Implications for future research
There is a need for further research assessing the effectiveness and implementation of health promotion interventions in UEC settings including EDs and trauma centres as well as urgent care centres, minor injury units and walk-in centres. In particular, an assessment of the available evidence for the effectiveness of interventions for physical activity and diet and nutrition in UEC is required, as no reviews were identified in the current study. Similarly, research is needed on effective approaches to implementation of interventions across all lifestyle behaviours in this challenging healthcare environment. Standardisation in study designs, measurement tools, study outcomes, target populations, screening tools, intervention content/design, intervention implementation, the content of control/comparison group interventions (which often included a brief verbal intervention or written materials) and follow-up time periods would facilitate future comparisons between studies and synthesis of the evidence. Standard care was sometimes used as a control/comparator, but the nature of the standard care is often not described making it difficult to assess the dose of intervention which patients in the control group received. Clear descriptions of the interventions delivered in the intervention and control/comparator groups, which may benefit from the use of the Template for Intervention Description and Replication (TIDieR) checklist , as well as replication studies, would also facilitate comparisons between interventions and study findings. This would help to build a more robust and useful evidence base for the effectiveness of health promotion interventions in UEC settings and increase opportunities for meta-analysis and would support the inclusion of teaching on effective approaches in the medial curricula.
Further research is needed to determine the optimal design, duration, content, and delivery mode for health promotion interventions in UEC settings. This includes answering questions such as 1) which patients should be included (a universal approach or specific target groups); 2) whether screening or the provision of written information is enough to initiative behaviour change and in which patients; 3) who is best placed to deliver interventions and when is the best time to have a conversation; 4) whether face-to-face interventions are most effective or whether digitalised interventions could be used instead to reduce burden on staff and resources; 5) what the optimal duration and content of a brief intervention is and whether very brief interventions (less than 5 min) would be sufficient to change behaviour; 6) whether follow-up or additional support is needed to maximise and sustain the effectiveness of the intervention in the long-term; 7) which patients require additional support and what format this should take (booster sessions or reminders); and 8) whether the SBIRT process could be conducted in the waiting room prior to consultation, where patients complete digital screening tools and educational materials are presented or sent to an e-mail address, or patients are directed to online resources or support services.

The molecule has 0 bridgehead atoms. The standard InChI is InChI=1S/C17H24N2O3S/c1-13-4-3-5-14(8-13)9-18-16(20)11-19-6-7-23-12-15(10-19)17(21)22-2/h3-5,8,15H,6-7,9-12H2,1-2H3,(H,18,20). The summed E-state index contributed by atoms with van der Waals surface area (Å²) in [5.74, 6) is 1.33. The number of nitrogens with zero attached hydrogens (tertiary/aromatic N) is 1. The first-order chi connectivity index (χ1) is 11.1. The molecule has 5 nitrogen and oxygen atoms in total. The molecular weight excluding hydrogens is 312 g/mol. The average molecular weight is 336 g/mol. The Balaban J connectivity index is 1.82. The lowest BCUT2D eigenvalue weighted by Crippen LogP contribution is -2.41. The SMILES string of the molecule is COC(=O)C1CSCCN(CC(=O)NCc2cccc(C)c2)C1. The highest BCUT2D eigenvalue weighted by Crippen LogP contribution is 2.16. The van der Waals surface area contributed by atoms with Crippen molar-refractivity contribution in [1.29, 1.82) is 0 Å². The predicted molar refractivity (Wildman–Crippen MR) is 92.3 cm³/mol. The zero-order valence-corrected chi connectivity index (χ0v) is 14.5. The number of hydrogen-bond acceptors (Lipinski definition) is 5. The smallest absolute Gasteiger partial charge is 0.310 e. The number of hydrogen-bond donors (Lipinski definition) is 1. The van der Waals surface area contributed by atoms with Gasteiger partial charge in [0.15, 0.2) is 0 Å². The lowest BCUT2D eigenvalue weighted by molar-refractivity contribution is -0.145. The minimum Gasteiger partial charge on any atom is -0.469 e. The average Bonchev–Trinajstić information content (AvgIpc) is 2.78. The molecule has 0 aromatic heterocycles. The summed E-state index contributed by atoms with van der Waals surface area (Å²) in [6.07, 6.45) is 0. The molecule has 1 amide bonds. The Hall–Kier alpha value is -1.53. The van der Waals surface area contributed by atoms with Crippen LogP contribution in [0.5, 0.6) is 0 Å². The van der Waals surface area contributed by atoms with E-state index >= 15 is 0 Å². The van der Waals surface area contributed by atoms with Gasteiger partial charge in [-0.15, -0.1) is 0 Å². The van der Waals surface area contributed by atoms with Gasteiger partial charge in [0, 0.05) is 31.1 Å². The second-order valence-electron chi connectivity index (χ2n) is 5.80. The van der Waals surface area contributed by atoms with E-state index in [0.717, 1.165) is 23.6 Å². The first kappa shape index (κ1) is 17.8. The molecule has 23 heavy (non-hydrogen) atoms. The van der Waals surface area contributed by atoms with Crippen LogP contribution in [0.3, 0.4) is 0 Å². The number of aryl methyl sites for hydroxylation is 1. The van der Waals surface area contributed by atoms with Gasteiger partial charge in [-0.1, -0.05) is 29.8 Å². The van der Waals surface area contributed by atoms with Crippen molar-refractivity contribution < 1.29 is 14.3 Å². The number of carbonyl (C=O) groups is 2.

Process evaluations of interventions are needed to help understand the implementation of interventions (including for example implementation determinants and outcomes such as reach, dose, acceptance, feasibility, and costs) and explain study findings. Further research is needed to investigate the implementation and impact of referring patients to treatment outside of the UEC setting, the uptake of treatment and what type of treatment is most effective in initiating and maintaining behaviour change in this population. Finally, more research is needed to understand the uptake of health promotion into UEC settings, whether a comprehensive but consistent approach addressing multiple lifestyle behaviours could be effective, how interventions can be implemented in practice, what is needed at the individual, environmental, organisational and policy levels to support implementation and maximise the cost-effectiveness of such interventions.
The quality of the reviews included in this study was assessed and was generally found to be poor, partly due to lack of reporting of methodological details in the review publications. Future systematic reviews and meta-analyses should consider the quality of their review methodology and ensure sufficient detail is provided in publications for an accurate quality assessment to be made. In addition, for future systematic reviews and meta-analyses, it may be necessary to consider more stringent inclusion criteria. This might include targeting studies which have used interventions with more specific designs and components or grouping studies with more similar intervention designs and components together, to facilitate synthesis and comparisons of effectiveness between studies. Researchers should ensure that a quality assessment of studies is included in future reviews.
Implications for clinical practice and policy
Based on the review level evidence in this study, UEC settings appear to have been underutilised for health promotion interventions. However, there is some evidence that alcohol and smoking interventions may be effective, at least in the short-term and albeit with small effects, for some population groups, particularly when motivational interviewing is included along with additional sessions following the initial brief advice given in the UEC setting. Whilst there is some evidence that EDs in the UK screen patients for alcohol consumption and may provide some form of intervention or referral to treatment , there is potential to increase the use of SBIRT to address multiple lifestyle behaviours including alcohol, smoking, physical activity, and diet and nutrition. There may also be potential to address other areas such as drug misuse, mental health, and sexual health, however, these were outside the scope of this review. Actions need to be taken to raise the profile of UEC settings role in the health promotion and prevention agenda at multiple levels. This might include organisational change and prioritisation by senior leadership to implement such interventions, raising staff awareness of their role in health promotion, supporting staff to undertake this role, environmental change to prompt and remind staff about health promotion screening, intervention and referral (e.g., changes to IT systems, inclusion in clinical pathways), educating staff to improve skills and knowledge for delivering interventions and making referrals, and collecting and monitoring data on the number of patients screened, the number and type of interventions delivered and referrals made. Nationally, setting-specific policy and guidance for health promotion in UEC should be developed to raise awareness of the potential of this setting for improving population health, and to raise the profile of these types of interventions for key stakeholders, commissioners and decision makers who are planning and managing healthcare delivery in UEC.